A cessationist (taken from the word “cease”), on the other hand, is one who believes that the extra-ordinary gifts ceased in the first century, either at the completion of the New Testament or at the death of the last Apostle. Cessationists believe that the supernatural gifts such as tongues, prophecy, and healing were “sign gifts” that were given for the establishment of the church and then passed away due to a fulfillment of their purpose. They served as a supernatural “sign” from God that the Gospel message being proclaimed was unique and authoritative. Since the Gospel message has been proclaimed and established in the New Testament, cessationists believe that these types of gifts ceased due to an exhaustion of purpose. Therefore, with regards to the “gifts of the Spirit,” there are “permanent gifts” and there are “temporary gifts.”

Certain “sign gifts” are revelatory while others are confirmatory. The revelatory gifts are those that reveal God’s message in some way. They are prophetic in nature. Not everyone would agree which gifts belong in this category. Some would not place “word of wisdom” or “word of knowledge” here and one’s placement of tongues will depend on how it is defined (prayer language? prophetic revelation in another language? Gospel proclamation in another language?). Either way, the category describes those gifts which involve a supernatural revelation from God. The “confirmatory gifts” are those which confirm or provide evidence for the revelatory gifts. In other words, someone cannot just claim to be speaking prophetically on behalf of God. Their message must be confirmed by some undeniable act of extraordinary power. Otherwise, anyone could claim to speak on behalf of God.

Of course the gift of healing has a benevolent purpose as the benefits of such gifts effect people in a wonderful way, but, according to most cessationists (and even some charismatics), the result that a person is healed is the secondary purpose. The primary purpose is the legitimize the message of the healer.

A very important point needs to be made. (If you don’t get this, don’t even bother engaging in this conversation.) Whether one is a charismatic or a cessationist, all Christians believe in God’s supernatural intervention. Only a deist would claim that God has a “hands-off” approach to history and our lives. It is not that the cessationist does not believe in healings or miracles, it is that they don’t believe in the gifts of healing, miracles, etc. being given to a certain people. Both charismatics and cessationists (should) pray for God’s supernatural intervention, can believe in stories of healings, and can expect God to direct their lives through some sort of divine guidance. In other words, just because someone prayed for healing and believes it happened, this does not make one a charismatic (properly speaking).

However, there does seem to be a higher level of expectation for divine intervention among charismatics than from cessationists. I am not saying whether this is good or bad. Expectation of the power of God can both motivate a Christian’s life or be a cause for great disillusionment. More on that later.

I will continue by giving some arguments for the Charismatic position and then we will see where this series goes.

Congressman Louis Gohmert’s tax holiday lost in chaos

A great economic stimulus proposal by Rep. Louie Gohmert of Texas has gotten lost in the midst of bailout mania, spending madness, political scandals and the media’s pom-pom parade for President-elect Barack Obama.

It’s called a tax holiday.

Rep. Gohmert has introduced legislation (H.R. 7309) that would suspend all federal income tax on wages earned and FICA withholding for two straight months. According to American Solutions, headed by former Speaker of the House Newt Gingrich, it would cost less than the remaining $350 billion in already authorized bailout funds.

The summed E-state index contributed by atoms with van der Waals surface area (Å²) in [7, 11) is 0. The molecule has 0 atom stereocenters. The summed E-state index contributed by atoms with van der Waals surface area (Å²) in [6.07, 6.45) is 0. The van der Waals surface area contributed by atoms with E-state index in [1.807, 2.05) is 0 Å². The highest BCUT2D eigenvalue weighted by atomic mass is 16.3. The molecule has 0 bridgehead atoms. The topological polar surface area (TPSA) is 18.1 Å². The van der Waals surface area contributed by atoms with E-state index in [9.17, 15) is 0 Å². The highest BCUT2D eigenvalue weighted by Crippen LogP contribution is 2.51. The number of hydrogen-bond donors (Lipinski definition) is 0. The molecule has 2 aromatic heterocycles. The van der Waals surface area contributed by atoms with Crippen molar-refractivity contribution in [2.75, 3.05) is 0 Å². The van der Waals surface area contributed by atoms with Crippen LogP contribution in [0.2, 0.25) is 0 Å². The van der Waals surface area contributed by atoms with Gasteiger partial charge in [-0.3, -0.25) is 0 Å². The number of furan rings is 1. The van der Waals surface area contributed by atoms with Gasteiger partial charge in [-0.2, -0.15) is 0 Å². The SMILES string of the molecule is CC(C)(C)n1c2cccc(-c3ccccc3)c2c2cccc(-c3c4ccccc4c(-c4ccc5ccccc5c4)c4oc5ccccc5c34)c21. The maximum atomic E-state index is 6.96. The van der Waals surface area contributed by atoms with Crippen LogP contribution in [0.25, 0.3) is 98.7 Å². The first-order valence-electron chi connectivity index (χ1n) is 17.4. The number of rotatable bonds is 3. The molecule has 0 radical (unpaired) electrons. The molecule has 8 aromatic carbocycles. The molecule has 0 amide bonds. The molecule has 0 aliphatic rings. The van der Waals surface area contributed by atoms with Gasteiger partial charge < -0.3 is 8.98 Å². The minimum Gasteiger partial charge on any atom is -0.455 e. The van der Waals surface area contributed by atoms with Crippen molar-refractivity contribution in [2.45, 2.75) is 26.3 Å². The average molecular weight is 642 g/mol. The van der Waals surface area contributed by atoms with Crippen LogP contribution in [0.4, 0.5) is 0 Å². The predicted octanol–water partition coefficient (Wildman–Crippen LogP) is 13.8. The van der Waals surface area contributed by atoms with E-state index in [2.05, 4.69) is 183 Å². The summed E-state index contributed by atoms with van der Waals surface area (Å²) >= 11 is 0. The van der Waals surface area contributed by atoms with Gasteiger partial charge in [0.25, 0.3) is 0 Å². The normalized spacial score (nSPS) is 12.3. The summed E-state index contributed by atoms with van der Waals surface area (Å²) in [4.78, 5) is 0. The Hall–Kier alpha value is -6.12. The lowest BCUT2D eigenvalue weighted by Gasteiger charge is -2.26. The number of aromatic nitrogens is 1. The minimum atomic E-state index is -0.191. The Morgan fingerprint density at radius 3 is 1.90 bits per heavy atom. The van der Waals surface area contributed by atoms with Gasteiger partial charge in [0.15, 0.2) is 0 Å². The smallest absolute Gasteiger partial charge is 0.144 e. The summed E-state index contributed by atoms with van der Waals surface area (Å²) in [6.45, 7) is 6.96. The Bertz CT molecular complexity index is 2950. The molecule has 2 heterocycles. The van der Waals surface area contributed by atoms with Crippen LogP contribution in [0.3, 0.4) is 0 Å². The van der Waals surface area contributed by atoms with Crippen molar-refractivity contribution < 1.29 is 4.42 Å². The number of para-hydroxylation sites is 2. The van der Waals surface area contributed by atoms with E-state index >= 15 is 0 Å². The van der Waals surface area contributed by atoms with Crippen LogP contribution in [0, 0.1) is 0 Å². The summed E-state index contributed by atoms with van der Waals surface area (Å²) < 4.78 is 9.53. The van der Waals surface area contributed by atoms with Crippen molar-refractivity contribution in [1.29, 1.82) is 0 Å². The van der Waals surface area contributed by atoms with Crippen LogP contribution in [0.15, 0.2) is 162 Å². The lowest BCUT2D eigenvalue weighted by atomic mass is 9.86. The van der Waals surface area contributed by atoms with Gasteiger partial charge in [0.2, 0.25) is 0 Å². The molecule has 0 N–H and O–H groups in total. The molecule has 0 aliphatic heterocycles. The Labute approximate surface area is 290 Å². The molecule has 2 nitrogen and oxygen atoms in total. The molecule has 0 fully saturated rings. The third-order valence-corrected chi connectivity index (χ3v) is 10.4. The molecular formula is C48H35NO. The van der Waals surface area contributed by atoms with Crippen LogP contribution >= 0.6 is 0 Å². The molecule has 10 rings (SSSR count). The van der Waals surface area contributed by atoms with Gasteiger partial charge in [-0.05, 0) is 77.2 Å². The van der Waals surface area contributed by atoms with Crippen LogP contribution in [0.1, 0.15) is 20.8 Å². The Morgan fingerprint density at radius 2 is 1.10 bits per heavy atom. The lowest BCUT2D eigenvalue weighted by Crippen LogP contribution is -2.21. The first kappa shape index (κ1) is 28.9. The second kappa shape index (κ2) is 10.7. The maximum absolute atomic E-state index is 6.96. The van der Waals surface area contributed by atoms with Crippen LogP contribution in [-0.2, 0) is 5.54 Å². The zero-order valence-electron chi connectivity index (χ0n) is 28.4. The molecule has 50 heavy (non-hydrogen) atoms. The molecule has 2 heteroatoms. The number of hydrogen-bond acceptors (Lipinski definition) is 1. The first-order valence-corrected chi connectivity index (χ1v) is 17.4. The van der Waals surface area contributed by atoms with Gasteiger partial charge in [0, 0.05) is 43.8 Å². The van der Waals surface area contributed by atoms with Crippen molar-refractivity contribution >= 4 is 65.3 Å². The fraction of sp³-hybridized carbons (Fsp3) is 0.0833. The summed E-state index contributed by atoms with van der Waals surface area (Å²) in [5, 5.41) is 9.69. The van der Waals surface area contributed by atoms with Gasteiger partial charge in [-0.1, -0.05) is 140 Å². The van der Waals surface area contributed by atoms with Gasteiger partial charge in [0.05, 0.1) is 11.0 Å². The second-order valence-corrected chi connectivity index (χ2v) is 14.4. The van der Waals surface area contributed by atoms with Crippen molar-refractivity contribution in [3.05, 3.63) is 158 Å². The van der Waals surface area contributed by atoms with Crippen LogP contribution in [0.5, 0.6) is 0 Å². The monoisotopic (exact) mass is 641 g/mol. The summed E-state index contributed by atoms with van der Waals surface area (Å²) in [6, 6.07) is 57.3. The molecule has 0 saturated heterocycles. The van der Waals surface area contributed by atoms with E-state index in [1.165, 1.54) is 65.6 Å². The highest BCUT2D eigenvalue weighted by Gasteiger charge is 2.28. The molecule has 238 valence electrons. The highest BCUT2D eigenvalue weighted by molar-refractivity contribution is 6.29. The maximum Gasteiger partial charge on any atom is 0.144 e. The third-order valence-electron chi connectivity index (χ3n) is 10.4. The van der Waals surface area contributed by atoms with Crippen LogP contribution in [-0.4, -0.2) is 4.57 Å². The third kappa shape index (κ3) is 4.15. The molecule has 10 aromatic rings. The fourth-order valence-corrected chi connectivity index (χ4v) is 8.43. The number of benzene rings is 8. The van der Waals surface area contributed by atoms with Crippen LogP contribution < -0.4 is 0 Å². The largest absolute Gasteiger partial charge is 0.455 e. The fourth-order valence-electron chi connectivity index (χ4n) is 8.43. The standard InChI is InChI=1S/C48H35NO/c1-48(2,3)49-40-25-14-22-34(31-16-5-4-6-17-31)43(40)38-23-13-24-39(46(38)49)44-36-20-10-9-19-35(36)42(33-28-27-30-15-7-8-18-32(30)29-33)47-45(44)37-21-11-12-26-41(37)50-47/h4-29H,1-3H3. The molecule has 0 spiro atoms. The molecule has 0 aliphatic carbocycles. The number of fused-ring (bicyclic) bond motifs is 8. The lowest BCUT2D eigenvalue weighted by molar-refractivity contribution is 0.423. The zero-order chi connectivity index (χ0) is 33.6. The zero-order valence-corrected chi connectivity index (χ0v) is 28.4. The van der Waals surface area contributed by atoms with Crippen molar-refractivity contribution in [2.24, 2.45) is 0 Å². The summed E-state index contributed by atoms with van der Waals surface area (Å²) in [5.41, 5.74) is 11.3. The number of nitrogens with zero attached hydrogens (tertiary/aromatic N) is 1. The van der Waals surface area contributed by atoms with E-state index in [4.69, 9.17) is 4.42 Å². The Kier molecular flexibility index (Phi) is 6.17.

More importantly, the tax holiday would be a direct stimulus to the economy by allowing workers and families to decide how to spend or save their money, instead of another round of pork barrel derby in Congress.

President-elect Obama has stated that he is open to all ideas. Well, here is a great idea that the mainstream media and the Democrats in Congress are trying to ignore. This is consistent with what they do with most good ideas. They ignore them and hope they go away.

Opponents of the tax holiday idea will claim that it will not help the lowest income workers. Wrong! A two-month tax holiday in this economic downturn might save a small business on the edge of going under so Paul and Pamela Pitiful won’t lose their jobs.

Opponents will also argue that it would reduce federal tax revenues that the government can’t afford to give up. Wrong again! First of all, it is not the government’s money, it is our money, and every tax cut in history has produced greater tax revenues into the federal Treasury.

The most recent example is the effect of the tax cuts passed in 2001. The overwhelming positive results were overshadowed by constant Bush bashing about the war, a prolonged presidential election and a congressional spending spree that is simply out of control.

Last week the Congressional Budget Office projected that the federal deficit for FY2009 will be $1.2 trillion. This will be the largest annual deficit in our history. The Treasury only collects about $1.2 trillion from income and FICA taxes each year.

That’s right! The projected annual deficit will equal income and payroll tax revenues. To make matters worse, the Treasury pays about $450 billion a year in just interest on all of our outstanding national debt.

That’s insane! Four hundred and fifty billion dollars is about $1,500 per man, woman and child living in the USA legally. That’s $6,000 a year for a family of four in just interest.

The impact of the tax holiday would be $334 billion directly into the economy through our hands instead of Congress’s big sticky paws. That money would go a whole lot further than another toothless stimulus package, because dollars earned by the people, saved or spent by the people is a direct stimulus for the people and the economy.

The biggest reason Congress is trying to ignore the tax holiday proposal is the fear of workers seeing all of their earnings for two months. People might like it and start demanding better results out of our elected officials.

Now that’s another great idea! But the pom-pom parade goes on.